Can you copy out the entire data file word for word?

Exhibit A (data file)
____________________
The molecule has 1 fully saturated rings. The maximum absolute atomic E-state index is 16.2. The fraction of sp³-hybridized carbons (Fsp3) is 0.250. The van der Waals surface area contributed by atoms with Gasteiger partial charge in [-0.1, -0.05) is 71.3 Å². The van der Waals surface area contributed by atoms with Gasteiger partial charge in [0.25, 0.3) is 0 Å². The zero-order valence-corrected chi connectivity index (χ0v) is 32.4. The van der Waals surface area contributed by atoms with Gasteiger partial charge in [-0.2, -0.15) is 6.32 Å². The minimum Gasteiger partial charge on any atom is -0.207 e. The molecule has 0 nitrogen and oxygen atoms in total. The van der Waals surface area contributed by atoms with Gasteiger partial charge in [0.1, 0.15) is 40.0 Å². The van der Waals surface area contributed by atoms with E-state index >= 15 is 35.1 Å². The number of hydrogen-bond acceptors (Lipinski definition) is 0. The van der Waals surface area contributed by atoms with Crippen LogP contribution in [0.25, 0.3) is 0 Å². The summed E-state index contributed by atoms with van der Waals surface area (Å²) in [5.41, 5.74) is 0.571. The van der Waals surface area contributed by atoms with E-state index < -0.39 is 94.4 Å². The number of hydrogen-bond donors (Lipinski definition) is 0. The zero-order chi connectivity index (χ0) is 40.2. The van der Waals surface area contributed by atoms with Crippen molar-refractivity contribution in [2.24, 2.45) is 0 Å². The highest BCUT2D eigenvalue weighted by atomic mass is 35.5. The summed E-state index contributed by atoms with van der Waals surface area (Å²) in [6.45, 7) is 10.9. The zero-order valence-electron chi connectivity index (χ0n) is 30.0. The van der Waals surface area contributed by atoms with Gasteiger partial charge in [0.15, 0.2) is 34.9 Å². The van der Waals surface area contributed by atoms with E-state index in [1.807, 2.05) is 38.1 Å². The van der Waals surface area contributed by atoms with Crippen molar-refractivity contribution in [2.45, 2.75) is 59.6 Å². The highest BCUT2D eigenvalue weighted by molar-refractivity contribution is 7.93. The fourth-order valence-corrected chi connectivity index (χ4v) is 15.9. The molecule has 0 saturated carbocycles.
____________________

The molecule has 1 fully saturated rings. The maximum absolute atomic E-state index is 16.2. The fraction of sp³-hybridized carbons (Fsp3) is 0.250. The van der Waals surface area contributed by atoms with Gasteiger partial charge in [-0.1, -0.05) is 71.3 Å². The van der Waals surface area contributed by atoms with Gasteiger partial charge in [0.25, 0.3) is 0 Å². The zero-order valence-corrected chi connectivity index (χ0v) is 32.4. The van der Waals surface area contributed by atoms with Gasteiger partial charge in [-0.2, -0.15) is 6.32 Å². The minimum Gasteiger partial charge on any atom is -0.207 e. The molecule has 0 nitrogen and oxygen atoms in total. The van der Waals surface area contributed by atoms with Gasteiger partial charge in [0.1, 0.15) is 40.0 Å². The van der Waals surface area contributed by atoms with E-state index >= 15 is 35.1 Å². The number of hydrogen-bond acceptors (Lipinski definition) is 0. The van der Waals surface area contributed by atoms with Crippen LogP contribution in [0.25, 0.3) is 0 Å². The summed E-state index contributed by atoms with van der Waals surface area (Å²) in [5.41, 5.74) is 0.571. The van der Waals surface area contributed by atoms with E-state index < -0.39 is 94.4 Å². The number of hydrogen-bond donors (Lipinski definition) is 0. The zero-order chi connectivity index (χ0) is 40.2. The van der Waals surface area contributed by atoms with Crippen molar-refractivity contribution in [2.24, 2.45) is 0 Å². The highest BCUT2D eigenvalue weighted by atomic mass is 35.5. The summed E-state index contributed by atoms with van der Waals surface area (Å²) in [6.45, 7) is 10.9. The zero-order valence-electron chi connectivity index (χ0n) is 30.0. The van der Waals surface area contributed by atoms with Gasteiger partial charge in [0.15, 0.2) is 34.9 Å². The van der Waals surface area contributed by atoms with E-state index in [1.807, 2.05) is 38.1 Å². The van der Waals surface area contributed by atoms with Crippen molar-refractivity contribution in [2.45, 2.75) is 59.6 Å². The highest BCUT2D eigenvalue weighted by molar-refractivity contribution is 7.93. The fourth-order valence-corrected chi connectivity index (χ4v) is 15.9. The molecule has 0 saturated carbocycles.